Tony Oliva exploded onto the American League scene during his rookie year of 1964. Where Oliva would win the batting hitting .323, adding 32 home runs and 94 RBI, and led the league in doubles with 43, 217 hits, and 109 runs scored. It was the first of back-to-back batting titles for the rightfielder. He would be named the American League Rookie of the year at the conclusion of the season.
It was a career that almost wasn't for Oliva. Born in Pinar del Rio, Cuba in 1938. He arrived in the United States in the spring of 1961, and managed to play in the Twins final three games showing exceptional hitting going 7 for 10. The knock was on his defense, and with minor league rosters set the young outfielder was released. While working out in North Carolina with a friend in the Twins farm system at Charlotte, North Carolina, general manager Phil Howser convinced the front office of the Twins to re-sign Oliva, and the rest as they say is history.
Oliva displayed his offensive prowess during era that was dominated by pitching, and referred by many as the second dead ball era of baseball. He would be an all-star eight consecutive seasons until the ravages of knee, leg and shoulder problems put a damper on this can't miss Hall-of-Fame career.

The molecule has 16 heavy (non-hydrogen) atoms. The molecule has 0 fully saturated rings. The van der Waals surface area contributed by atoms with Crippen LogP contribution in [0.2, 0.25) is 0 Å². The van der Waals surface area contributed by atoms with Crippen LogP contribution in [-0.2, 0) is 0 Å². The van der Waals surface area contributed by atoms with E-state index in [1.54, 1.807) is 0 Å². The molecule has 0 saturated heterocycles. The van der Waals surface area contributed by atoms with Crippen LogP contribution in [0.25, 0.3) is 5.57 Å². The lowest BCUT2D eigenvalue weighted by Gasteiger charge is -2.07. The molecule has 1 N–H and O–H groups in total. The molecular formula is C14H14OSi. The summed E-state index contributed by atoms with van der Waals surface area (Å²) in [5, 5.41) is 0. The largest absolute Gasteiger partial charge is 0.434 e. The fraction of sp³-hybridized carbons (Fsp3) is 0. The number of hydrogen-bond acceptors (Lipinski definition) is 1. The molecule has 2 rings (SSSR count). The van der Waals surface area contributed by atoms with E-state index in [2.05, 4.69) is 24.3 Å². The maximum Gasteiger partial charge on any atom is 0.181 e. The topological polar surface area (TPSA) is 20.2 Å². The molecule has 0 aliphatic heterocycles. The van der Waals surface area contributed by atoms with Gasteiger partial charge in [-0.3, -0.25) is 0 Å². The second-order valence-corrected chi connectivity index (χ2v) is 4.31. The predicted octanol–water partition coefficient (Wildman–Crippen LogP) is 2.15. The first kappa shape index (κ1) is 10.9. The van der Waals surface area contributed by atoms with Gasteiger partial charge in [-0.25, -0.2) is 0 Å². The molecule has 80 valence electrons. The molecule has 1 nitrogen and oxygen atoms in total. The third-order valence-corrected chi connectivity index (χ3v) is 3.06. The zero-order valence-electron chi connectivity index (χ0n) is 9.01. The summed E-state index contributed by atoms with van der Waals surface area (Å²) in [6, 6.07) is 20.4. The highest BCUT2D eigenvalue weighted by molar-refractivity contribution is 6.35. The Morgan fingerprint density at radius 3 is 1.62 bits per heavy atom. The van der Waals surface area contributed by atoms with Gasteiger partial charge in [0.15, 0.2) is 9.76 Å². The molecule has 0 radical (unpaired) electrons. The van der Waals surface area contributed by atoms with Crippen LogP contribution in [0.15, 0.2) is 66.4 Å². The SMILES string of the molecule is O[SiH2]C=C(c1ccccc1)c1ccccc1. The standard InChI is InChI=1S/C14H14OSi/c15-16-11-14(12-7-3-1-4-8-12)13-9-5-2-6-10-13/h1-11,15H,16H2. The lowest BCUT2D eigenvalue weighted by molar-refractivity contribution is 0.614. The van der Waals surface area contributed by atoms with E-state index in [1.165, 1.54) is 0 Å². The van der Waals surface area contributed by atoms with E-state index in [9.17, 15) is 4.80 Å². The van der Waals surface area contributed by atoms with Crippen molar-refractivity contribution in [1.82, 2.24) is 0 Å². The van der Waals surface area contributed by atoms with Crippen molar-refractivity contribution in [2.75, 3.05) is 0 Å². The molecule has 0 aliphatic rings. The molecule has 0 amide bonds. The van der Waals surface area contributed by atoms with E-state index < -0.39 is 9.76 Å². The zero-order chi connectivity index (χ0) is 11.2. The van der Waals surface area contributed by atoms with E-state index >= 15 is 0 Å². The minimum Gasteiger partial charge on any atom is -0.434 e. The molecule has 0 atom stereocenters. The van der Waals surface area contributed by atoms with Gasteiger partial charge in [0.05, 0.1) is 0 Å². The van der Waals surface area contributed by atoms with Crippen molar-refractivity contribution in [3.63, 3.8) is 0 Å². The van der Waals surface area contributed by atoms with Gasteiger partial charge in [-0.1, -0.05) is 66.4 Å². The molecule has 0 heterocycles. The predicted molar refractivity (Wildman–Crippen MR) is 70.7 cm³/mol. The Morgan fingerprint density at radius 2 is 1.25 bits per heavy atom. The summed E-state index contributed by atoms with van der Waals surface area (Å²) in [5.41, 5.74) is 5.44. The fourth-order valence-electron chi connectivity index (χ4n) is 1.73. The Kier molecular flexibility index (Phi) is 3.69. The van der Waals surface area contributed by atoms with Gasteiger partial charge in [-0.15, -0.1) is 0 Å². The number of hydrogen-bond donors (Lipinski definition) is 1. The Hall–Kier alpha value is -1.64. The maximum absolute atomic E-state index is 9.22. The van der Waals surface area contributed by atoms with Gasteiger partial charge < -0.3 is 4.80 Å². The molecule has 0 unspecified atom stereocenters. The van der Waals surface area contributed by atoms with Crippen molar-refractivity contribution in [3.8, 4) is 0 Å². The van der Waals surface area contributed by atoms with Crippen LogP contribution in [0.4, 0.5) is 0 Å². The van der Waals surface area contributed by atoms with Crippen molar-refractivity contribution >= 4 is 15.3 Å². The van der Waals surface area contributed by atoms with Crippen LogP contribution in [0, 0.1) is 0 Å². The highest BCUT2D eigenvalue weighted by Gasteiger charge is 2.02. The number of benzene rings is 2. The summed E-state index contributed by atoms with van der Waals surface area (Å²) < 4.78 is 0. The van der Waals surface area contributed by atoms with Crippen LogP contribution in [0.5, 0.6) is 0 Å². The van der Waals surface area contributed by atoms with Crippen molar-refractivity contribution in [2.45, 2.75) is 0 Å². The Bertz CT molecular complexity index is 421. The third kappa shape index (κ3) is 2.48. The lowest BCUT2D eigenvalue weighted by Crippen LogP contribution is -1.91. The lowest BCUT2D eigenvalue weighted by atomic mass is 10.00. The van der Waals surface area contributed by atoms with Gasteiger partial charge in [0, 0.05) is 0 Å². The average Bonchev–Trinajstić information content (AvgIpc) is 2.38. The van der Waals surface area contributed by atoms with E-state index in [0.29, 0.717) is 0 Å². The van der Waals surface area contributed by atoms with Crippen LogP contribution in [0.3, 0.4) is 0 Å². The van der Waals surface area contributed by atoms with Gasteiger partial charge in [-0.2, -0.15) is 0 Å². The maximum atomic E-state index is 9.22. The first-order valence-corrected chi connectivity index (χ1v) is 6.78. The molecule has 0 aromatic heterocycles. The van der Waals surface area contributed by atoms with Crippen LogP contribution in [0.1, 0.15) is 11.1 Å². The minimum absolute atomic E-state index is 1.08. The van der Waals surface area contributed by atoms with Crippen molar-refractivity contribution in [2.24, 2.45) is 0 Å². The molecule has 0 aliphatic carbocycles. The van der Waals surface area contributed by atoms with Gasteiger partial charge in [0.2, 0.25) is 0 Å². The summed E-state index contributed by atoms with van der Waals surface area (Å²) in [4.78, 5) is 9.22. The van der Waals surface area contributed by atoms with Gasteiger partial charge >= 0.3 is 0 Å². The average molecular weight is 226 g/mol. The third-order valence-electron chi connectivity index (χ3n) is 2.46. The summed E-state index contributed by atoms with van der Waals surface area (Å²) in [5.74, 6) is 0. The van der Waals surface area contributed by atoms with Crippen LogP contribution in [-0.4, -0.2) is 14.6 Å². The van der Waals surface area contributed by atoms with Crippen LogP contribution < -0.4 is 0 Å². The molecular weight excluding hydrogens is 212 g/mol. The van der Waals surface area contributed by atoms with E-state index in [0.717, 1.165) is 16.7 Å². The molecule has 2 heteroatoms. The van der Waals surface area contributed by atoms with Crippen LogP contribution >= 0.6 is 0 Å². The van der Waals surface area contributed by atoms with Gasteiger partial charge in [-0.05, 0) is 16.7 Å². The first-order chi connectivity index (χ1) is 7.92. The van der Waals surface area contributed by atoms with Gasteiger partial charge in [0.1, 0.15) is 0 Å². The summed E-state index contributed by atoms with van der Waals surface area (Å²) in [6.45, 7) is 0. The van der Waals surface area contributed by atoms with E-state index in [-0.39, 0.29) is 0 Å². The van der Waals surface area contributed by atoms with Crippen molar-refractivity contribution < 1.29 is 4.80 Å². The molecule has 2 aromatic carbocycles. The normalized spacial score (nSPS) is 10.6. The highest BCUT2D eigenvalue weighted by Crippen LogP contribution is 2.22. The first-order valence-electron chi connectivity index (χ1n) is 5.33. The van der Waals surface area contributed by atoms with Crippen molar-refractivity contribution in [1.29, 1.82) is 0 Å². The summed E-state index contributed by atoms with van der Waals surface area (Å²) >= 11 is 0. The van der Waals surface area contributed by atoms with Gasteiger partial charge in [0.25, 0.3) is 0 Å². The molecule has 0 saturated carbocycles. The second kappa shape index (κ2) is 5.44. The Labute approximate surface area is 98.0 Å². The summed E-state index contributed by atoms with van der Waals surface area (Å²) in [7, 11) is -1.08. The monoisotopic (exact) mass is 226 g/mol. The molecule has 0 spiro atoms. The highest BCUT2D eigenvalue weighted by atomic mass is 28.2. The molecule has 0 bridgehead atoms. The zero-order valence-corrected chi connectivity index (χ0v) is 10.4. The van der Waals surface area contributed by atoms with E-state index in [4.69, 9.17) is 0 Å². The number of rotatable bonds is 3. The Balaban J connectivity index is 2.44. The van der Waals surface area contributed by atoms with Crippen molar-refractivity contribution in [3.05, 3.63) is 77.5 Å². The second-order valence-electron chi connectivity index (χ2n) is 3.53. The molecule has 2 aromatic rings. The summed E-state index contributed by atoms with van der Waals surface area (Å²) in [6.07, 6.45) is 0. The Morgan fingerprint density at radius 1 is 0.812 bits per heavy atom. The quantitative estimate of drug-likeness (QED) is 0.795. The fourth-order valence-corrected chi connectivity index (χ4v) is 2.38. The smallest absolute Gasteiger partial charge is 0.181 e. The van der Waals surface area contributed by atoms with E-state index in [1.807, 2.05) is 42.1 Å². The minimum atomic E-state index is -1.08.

A career that included three batting titles (1964-65, and 1971), and a Gold Glove in 1966. He ended his career with 220 home runs, 947 RBI, and a slash line of .304/.353/.476. He only struck out only 664 times in 6880 plate appearances. In 2014, he narrowly missed being inducted into the Baseball Hall of Fame by the Golden Era Committee by one vote. Always popular in Minnesota with the Twins fans and media. Oliva's #6 was retired by the Minnesota Twins, and 2011 a statue of Oliva was unveiled at Target Field.